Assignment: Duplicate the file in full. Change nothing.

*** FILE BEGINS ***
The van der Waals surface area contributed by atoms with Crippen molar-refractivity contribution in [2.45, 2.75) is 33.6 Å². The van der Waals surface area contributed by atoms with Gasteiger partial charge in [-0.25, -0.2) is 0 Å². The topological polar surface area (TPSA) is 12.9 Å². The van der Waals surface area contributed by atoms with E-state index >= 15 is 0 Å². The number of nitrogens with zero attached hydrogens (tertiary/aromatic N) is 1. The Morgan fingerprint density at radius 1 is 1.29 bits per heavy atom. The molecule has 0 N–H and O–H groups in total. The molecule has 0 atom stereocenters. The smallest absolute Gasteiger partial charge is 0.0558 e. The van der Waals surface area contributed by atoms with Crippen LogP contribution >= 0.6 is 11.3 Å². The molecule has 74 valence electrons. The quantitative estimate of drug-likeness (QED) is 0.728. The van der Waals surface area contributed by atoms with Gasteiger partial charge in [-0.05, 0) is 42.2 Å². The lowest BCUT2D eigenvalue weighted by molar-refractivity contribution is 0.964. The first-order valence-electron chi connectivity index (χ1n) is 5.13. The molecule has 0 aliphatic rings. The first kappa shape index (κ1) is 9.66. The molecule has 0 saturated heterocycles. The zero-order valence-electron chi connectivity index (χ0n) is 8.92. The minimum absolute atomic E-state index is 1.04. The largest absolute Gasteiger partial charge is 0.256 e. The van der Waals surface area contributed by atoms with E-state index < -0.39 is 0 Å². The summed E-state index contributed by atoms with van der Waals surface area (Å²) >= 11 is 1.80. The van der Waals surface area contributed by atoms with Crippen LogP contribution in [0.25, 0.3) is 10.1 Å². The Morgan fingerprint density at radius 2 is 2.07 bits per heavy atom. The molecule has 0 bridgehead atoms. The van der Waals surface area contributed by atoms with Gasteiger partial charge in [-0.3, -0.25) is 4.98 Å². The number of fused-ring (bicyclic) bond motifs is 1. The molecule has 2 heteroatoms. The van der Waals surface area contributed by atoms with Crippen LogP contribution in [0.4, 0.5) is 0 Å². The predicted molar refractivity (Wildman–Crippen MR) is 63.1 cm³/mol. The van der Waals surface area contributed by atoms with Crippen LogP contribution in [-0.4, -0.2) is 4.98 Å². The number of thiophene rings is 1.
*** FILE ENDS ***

The van der Waals surface area contributed by atoms with Crippen molar-refractivity contribution in [2.45, 2.75) is 33.6 Å². The van der Waals surface area contributed by atoms with Gasteiger partial charge in [-0.25, -0.2) is 0 Å². The topological polar surface area (TPSA) is 12.9 Å². The van der Waals surface area contributed by atoms with E-state index >= 15 is 0 Å². The number of nitrogens with zero attached hydrogens (tertiary/aromatic N) is 1. The Morgan fingerprint density at radius 1 is 1.29 bits per heavy atom. The molecule has 0 N–H and O–H groups in total. The molecule has 0 atom stereocenters. The smallest absolute Gasteiger partial charge is 0.0558 e. The van der Waals surface area contributed by atoms with Crippen LogP contribution >= 0.6 is 11.3 Å². The molecule has 74 valence electrons. The quantitative estimate of drug-likeness (QED) is 0.728. The van der Waals surface area contributed by atoms with Gasteiger partial charge in [-0.05, 0) is 42.2 Å². The lowest BCUT2D eigenvalue weighted by molar-refractivity contribution is 0.964. The first-order valence-electron chi connectivity index (χ1n) is 5.13. The molecule has 0 aliphatic rings. The first kappa shape index (κ1) is 9.66. The molecule has 0 saturated heterocycles. The zero-order valence-electron chi connectivity index (χ0n) is 8.92. The minimum absolute atomic E-state index is 1.04. The largest absolute Gasteiger partial charge is 0.256 e. The van der Waals surface area contributed by atoms with E-state index < -0.39 is 0 Å². The summed E-state index contributed by atoms with van der Waals surface area (Å²) >= 11 is 1.80. The van der Waals surface area contributed by atoms with Crippen LogP contribution in [0.25, 0.3) is 10.1 Å². The Morgan fingerprint density at radius 2 is 2.07 bits per heavy atom. The molecule has 0 bridgehead atoms. The van der Waals surface area contributed by atoms with Gasteiger partial charge in [-0.3, -0.25) is 4.98 Å². The number of fused-ring (bicyclic) bond motifs is 1. The molecule has 2 heteroatoms. The van der Waals surface area contributed by atoms with Crippen LogP contribution in [0.4, 0.5) is 0 Å². The predicted molar refractivity (Wildman–Crippen MR) is 63.1 cm³/mol. The van der Waals surface area contributed by atoms with Crippen LogP contribution in [-0.4, -0.2) is 4.98 Å². The number of thiophene rings is 1.